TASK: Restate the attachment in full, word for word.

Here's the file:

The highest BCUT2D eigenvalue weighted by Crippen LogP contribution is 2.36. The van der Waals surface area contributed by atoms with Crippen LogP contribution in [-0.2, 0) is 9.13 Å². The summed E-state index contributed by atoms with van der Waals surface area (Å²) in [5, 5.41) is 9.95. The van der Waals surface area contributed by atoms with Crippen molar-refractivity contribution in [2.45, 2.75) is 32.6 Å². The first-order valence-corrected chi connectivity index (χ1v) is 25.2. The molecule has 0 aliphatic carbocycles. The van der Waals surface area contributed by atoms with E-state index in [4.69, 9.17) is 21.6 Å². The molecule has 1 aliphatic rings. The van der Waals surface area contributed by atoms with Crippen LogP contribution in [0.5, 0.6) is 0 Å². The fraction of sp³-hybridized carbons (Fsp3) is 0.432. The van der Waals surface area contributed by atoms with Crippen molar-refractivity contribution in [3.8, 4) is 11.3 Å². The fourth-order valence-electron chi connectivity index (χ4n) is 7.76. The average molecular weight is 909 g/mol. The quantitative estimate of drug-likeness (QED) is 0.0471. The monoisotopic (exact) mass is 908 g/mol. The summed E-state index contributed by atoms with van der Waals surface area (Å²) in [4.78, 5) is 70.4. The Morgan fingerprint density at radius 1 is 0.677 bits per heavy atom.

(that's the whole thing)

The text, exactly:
The highest BCUT2D eigenvalue weighted by Crippen LogP contribution is 2.36. The van der Waals surface area contributed by atoms with Crippen LogP contribution in [-0.2, 0) is 9.13 Å². The summed E-state index contributed by atoms with van der Waals surface area (Å²) in [5, 5.41) is 9.95. The van der Waals surface area contributed by atoms with Crippen molar-refractivity contribution in [2.45, 2.75) is 32.6 Å². The first-order valence-corrected chi connectivity index (χ1v) is 25.2. The molecule has 0 aliphatic carbocycles. The van der Waals surface area contributed by atoms with E-state index in [4.69, 9.17) is 21.6 Å². The molecule has 1 aliphatic rings. The van der Waals surface area contributed by atoms with Crippen LogP contribution in [0.5, 0.6) is 0 Å². The fraction of sp³-hybridized carbons (Fsp3) is 0.432. The van der Waals surface area contributed by atoms with Crippen molar-refractivity contribution in [3.8, 4) is 11.3 Å². The fourth-order valence-electron chi connectivity index (χ4n) is 7.76. The average molecular weight is 909 g/mol. The quantitative estimate of drug-likeness (QED) is 0.0471. The monoisotopic (exact) mass is 908 g/mol. The summed E-state index contributed by atoms with van der Waals surface area (Å²) in [4.78, 5) is 70.4. The Morgan fingerprint density at radius 1 is 0.677 bits per heavy atom.